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Pats, Hernandez battle over psychological, scouting reports

By Susan Candiotti and Ross Levitt, CNN
updated 1:22 PM EDT, Fri July 11, 2014
Former New England Patriots tight end Aaron Hernandez is led into the courtroom to be arraigned on homicide charges on Wednesday, May 28, in Boston. Hernandez pleaded not guilty in the 2012 killings of Daniel de Abreu and Safiro Furtado. He has also been charged in the 2013 death of semipro football player Odin Lloyd. Former New England Patriots tight end Aaron Hernandez is led into the courtroom to be arraigned on homicide charges on Wednesday, May 28, in Boston. Hernandez pleaded not guilty in the 2012 killings of Daniel de Abreu and Safiro Furtado. He has also been charged in the 2013 death of semipro football player Odin Lloyd.
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Rise and fall of Aaron Hernandez
Rise and fall of Aaron Hernandez
Rise and fall of Aaron Hernandez
Rise and fall of Aaron Hernandez
Rise and fall of Aaron Hernandez
Rise and fall of Aaron Hernandez
Rise and fall of Aaron Hernandez
Rise and fall of Aaron Hernandez
Rise and fall of Aaron Hernandez
Rise and fall of Aaron Hernandez
Rise and fall of Aaron Hernandez
Rise and fall of Aaron Hernandez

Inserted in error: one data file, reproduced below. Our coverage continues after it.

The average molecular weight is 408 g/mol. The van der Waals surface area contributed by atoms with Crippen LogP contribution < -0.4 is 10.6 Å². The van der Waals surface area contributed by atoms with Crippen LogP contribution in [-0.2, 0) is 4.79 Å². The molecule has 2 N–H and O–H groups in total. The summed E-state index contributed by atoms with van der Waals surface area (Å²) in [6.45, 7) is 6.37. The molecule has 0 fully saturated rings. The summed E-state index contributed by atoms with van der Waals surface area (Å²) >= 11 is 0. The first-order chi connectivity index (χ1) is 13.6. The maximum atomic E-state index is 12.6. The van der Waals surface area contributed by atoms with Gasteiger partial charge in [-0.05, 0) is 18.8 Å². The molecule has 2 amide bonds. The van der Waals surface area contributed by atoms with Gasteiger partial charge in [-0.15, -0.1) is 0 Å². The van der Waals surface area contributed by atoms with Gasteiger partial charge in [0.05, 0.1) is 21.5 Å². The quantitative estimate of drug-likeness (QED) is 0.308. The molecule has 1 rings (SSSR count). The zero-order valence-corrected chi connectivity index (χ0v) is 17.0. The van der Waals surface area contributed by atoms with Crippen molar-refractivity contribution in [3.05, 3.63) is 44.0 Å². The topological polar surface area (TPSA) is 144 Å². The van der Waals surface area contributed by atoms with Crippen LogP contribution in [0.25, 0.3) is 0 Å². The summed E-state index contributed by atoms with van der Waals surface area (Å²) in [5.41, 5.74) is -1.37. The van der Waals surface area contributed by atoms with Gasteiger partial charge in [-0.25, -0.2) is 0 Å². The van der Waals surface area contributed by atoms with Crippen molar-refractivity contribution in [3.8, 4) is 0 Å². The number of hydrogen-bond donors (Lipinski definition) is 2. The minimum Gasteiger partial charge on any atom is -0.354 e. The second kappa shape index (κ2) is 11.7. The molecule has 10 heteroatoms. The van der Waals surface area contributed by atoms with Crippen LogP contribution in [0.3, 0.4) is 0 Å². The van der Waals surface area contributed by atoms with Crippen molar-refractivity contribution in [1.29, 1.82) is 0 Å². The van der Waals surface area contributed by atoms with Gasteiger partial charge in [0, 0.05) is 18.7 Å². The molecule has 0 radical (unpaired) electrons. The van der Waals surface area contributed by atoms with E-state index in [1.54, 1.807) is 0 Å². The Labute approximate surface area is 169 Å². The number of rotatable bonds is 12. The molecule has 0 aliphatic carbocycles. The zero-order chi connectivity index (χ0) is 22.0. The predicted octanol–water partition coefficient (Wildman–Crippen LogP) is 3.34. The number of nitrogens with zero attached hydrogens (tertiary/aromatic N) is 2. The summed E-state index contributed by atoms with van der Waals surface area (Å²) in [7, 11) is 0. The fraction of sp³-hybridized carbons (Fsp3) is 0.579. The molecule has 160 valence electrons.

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STORY HIGHLIGHTS
  • Hernandez attorneys want test results from Patriots
  • Team doesn't want to comply with all defense requests
  • Former Patriots tight end is charged in slayings
  • Judge is hearing matter

Fall River, Massachusetts (CNN) -- The New England Patriots are refusing to voluntarily turn over scouting reports and psychological tests to the defense team of former star tight end Aaron Hernandez.

"This is not a fishing expedition," Patriots attorney Andrew Phelan told a Massachusetts Superior Court judge during a hearing Wednesday.

The Patriots cut Hernandez loose on June 26, 2013, the same day he was arrested in the slaying of semi-pro football player Odin Lloyd. He has pleaded not guilty to murder in the Lloyd killing and those of Daniel de Abreu and Safiro Furtado in 2012.

Hernandez' defense team wants a judge to issue a subpoena to be served on the three-time Super Bowl championship team.

A possible jail move for Aaron Hernandez
A Bristol County, Massachusetts, grand jury indicted former NFL player Aaron Hernandez on a first-degree murder charge, as well as five weapons charges, on August 22. The former New England Patriots' tight end was arrested in the shooting death of his friend Odin Lloyd in June. Hernandez has pleaded not guilty. Here's a look at other professional athletes who have been charged with murder. Some have been able to create new lives in the free world. Others are incarcerated. A Bristol County, Massachusetts, grand jury indicted former NFL player Aaron Hernandez on a first-degree murder charge, as well as five weapons charges, on August 22. The former New England Patriots' tight end was arrested in the shooting death of his friend Odin Lloyd in June. Hernandez has pleaded not guilty. Here's a look at other professional athletes who have been charged with murder. Some have been able to create new lives in the free world. Others are incarcerated.